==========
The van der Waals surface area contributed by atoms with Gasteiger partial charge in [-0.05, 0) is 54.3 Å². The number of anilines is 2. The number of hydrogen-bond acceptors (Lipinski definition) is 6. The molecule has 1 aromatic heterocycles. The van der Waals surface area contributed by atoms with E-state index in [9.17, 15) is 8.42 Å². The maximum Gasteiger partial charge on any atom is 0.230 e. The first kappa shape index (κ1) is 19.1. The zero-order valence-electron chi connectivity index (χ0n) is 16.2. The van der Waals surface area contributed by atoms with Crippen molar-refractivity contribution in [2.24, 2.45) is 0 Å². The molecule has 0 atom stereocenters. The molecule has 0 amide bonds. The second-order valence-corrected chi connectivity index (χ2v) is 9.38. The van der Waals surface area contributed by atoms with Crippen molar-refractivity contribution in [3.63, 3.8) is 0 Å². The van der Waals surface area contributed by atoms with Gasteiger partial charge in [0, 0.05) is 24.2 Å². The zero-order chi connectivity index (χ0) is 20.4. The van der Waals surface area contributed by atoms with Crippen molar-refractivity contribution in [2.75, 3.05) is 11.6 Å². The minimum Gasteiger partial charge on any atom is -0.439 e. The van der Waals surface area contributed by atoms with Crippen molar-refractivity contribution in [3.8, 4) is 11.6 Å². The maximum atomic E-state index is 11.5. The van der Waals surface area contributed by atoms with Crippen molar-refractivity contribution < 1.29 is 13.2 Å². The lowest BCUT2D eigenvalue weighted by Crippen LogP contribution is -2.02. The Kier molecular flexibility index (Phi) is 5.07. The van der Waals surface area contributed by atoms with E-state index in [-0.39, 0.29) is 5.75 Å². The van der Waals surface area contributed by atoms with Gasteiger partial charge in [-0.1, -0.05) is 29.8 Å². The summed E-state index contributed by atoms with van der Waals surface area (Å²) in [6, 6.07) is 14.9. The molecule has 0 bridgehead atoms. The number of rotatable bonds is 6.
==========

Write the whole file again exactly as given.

The van der Waals surface area contributed by atoms with Gasteiger partial charge in [-0.05, 0) is 54.3 Å². The number of anilines is 2. The number of hydrogen-bond acceptors (Lipinski definition) is 6. The molecule has 1 aromatic heterocycles. The van der Waals surface area contributed by atoms with E-state index in [9.17, 15) is 8.42 Å². The maximum Gasteiger partial charge on any atom is 0.230 e. The first kappa shape index (κ1) is 19.1. The zero-order valence-electron chi connectivity index (χ0n) is 16.2. The van der Waals surface area contributed by atoms with Crippen molar-refractivity contribution in [2.24, 2.45) is 0 Å². The molecule has 0 atom stereocenters. The molecule has 0 amide bonds. The second-order valence-corrected chi connectivity index (χ2v) is 9.38. The van der Waals surface area contributed by atoms with Crippen molar-refractivity contribution in [3.63, 3.8) is 0 Å². The van der Waals surface area contributed by atoms with Gasteiger partial charge in [0, 0.05) is 24.2 Å². The zero-order chi connectivity index (χ0) is 20.4. The van der Waals surface area contributed by atoms with Crippen molar-refractivity contribution in [2.75, 3.05) is 11.6 Å². The minimum Gasteiger partial charge on any atom is -0.439 e. The van der Waals surface area contributed by atoms with Crippen molar-refractivity contribution in [3.8, 4) is 11.6 Å². The maximum atomic E-state index is 11.5. The van der Waals surface area contributed by atoms with Crippen molar-refractivity contribution < 1.29 is 13.2 Å². The lowest BCUT2D eigenvalue weighted by Crippen LogP contribution is -2.02. The Kier molecular flexibility index (Phi) is 5.07. The van der Waals surface area contributed by atoms with E-state index in [-0.39, 0.29) is 5.75 Å². The van der Waals surface area contributed by atoms with Gasteiger partial charge in [-0.1, -0.05) is 29.8 Å². The summed E-state index contributed by atoms with van der Waals surface area (Å²) in [6, 6.07) is 14.9. The molecule has 0 bridgehead atoms. The number of rotatable bonds is 6.